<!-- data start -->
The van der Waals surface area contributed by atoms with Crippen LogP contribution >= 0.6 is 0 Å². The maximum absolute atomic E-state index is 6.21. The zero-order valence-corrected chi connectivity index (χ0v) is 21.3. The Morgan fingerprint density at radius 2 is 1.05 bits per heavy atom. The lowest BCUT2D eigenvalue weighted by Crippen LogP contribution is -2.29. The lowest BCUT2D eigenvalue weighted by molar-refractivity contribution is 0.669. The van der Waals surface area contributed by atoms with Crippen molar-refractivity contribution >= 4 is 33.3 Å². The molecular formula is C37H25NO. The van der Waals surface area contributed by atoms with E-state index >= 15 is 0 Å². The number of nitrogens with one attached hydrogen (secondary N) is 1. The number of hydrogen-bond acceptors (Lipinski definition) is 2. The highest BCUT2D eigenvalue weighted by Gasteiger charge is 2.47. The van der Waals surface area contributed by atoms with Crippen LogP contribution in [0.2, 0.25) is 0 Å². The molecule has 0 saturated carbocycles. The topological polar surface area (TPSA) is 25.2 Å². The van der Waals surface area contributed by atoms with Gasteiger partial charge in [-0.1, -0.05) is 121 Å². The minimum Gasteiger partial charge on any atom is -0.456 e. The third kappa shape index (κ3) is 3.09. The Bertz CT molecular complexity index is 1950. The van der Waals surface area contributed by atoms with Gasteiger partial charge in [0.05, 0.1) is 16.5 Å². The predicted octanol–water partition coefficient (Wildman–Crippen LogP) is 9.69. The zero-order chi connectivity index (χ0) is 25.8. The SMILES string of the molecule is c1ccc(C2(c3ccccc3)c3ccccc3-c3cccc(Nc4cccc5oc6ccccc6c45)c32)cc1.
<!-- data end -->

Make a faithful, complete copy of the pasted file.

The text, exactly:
The van der Waals surface area contributed by atoms with Crippen LogP contribution >= 0.6 is 0 Å². The maximum absolute atomic E-state index is 6.21. The zero-order valence-corrected chi connectivity index (χ0v) is 21.3. The Morgan fingerprint density at radius 2 is 1.05 bits per heavy atom. The lowest BCUT2D eigenvalue weighted by Crippen LogP contribution is -2.29. The lowest BCUT2D eigenvalue weighted by molar-refractivity contribution is 0.669. The van der Waals surface area contributed by atoms with Crippen molar-refractivity contribution >= 4 is 33.3 Å². The molecular formula is C37H25NO. The van der Waals surface area contributed by atoms with E-state index >= 15 is 0 Å². The number of nitrogens with one attached hydrogen (secondary N) is 1. The number of hydrogen-bond acceptors (Lipinski definition) is 2. The highest BCUT2D eigenvalue weighted by Gasteiger charge is 2.47. The van der Waals surface area contributed by atoms with Crippen LogP contribution in [0.2, 0.25) is 0 Å². The molecule has 0 saturated carbocycles. The topological polar surface area (TPSA) is 25.2 Å². The van der Waals surface area contributed by atoms with Gasteiger partial charge in [-0.1, -0.05) is 121 Å². The minimum Gasteiger partial charge on any atom is -0.456 e. The third kappa shape index (κ3) is 3.09. The Bertz CT molecular complexity index is 1950. The van der Waals surface area contributed by atoms with Gasteiger partial charge in [0.05, 0.1) is 16.5 Å². The predicted octanol–water partition coefficient (Wildman–Crippen LogP) is 9.69. The zero-order chi connectivity index (χ0) is 25.8. The SMILES string of the molecule is c1ccc(C2(c3ccccc3)c3ccccc3-c3cccc(Nc4cccc5oc6ccccc6c45)c32)cc1.